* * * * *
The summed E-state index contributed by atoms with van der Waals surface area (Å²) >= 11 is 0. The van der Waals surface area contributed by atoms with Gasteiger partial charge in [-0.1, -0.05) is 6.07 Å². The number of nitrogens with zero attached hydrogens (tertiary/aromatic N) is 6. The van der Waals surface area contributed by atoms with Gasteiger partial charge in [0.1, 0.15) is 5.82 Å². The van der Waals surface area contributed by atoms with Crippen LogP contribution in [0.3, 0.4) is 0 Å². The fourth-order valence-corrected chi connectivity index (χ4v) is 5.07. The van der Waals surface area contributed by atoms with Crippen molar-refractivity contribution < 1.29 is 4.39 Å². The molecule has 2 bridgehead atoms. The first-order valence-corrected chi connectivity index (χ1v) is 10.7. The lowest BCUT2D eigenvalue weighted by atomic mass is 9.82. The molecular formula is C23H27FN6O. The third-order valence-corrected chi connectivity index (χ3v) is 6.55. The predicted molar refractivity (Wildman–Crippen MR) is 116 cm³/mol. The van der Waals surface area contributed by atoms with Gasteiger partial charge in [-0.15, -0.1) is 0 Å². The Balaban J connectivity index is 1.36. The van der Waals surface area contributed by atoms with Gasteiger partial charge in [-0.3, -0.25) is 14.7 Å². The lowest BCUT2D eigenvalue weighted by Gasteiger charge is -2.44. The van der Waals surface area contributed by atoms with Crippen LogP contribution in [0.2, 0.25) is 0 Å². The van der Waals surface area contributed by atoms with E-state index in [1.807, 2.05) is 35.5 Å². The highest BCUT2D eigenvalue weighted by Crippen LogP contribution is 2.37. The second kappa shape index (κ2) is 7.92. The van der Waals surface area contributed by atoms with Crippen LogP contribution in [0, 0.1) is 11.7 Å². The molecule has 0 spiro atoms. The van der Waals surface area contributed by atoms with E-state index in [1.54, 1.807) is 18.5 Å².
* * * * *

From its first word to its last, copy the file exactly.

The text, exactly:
The summed E-state index contributed by atoms with van der Waals surface area (Å²) >= 11 is 0. The van der Waals surface area contributed by atoms with Gasteiger partial charge in [-0.1, -0.05) is 6.07 Å². The number of nitrogens with zero attached hydrogens (tertiary/aromatic N) is 6. The van der Waals surface area contributed by atoms with Gasteiger partial charge in [0.1, 0.15) is 5.82 Å². The van der Waals surface area contributed by atoms with Crippen LogP contribution in [0.3, 0.4) is 0 Å². The fourth-order valence-corrected chi connectivity index (χ4v) is 5.07. The van der Waals surface area contributed by atoms with Crippen molar-refractivity contribution < 1.29 is 4.39 Å². The molecule has 2 bridgehead atoms. The first-order valence-corrected chi connectivity index (χ1v) is 10.7. The lowest BCUT2D eigenvalue weighted by atomic mass is 9.82. The molecular formula is C23H27FN6O. The third-order valence-corrected chi connectivity index (χ3v) is 6.55. The predicted molar refractivity (Wildman–Crippen MR) is 116 cm³/mol. The van der Waals surface area contributed by atoms with Gasteiger partial charge in [-0.15, -0.1) is 0 Å². The Balaban J connectivity index is 1.36. The van der Waals surface area contributed by atoms with Gasteiger partial charge in [-0.3, -0.25) is 14.7 Å². The lowest BCUT2D eigenvalue weighted by Gasteiger charge is -2.44. The van der Waals surface area contributed by atoms with Crippen LogP contribution in [0.2, 0.25) is 0 Å². The van der Waals surface area contributed by atoms with E-state index in [1.807, 2.05) is 35.5 Å². The highest BCUT2D eigenvalue weighted by Crippen LogP contribution is 2.37. The second kappa shape index (κ2) is 7.92. The van der Waals surface area contributed by atoms with Crippen LogP contribution in [0, 0.1) is 11.7 Å². The molecule has 0 spiro atoms. The van der Waals surface area contributed by atoms with E-state index in [1.54, 1.807) is 18.5 Å².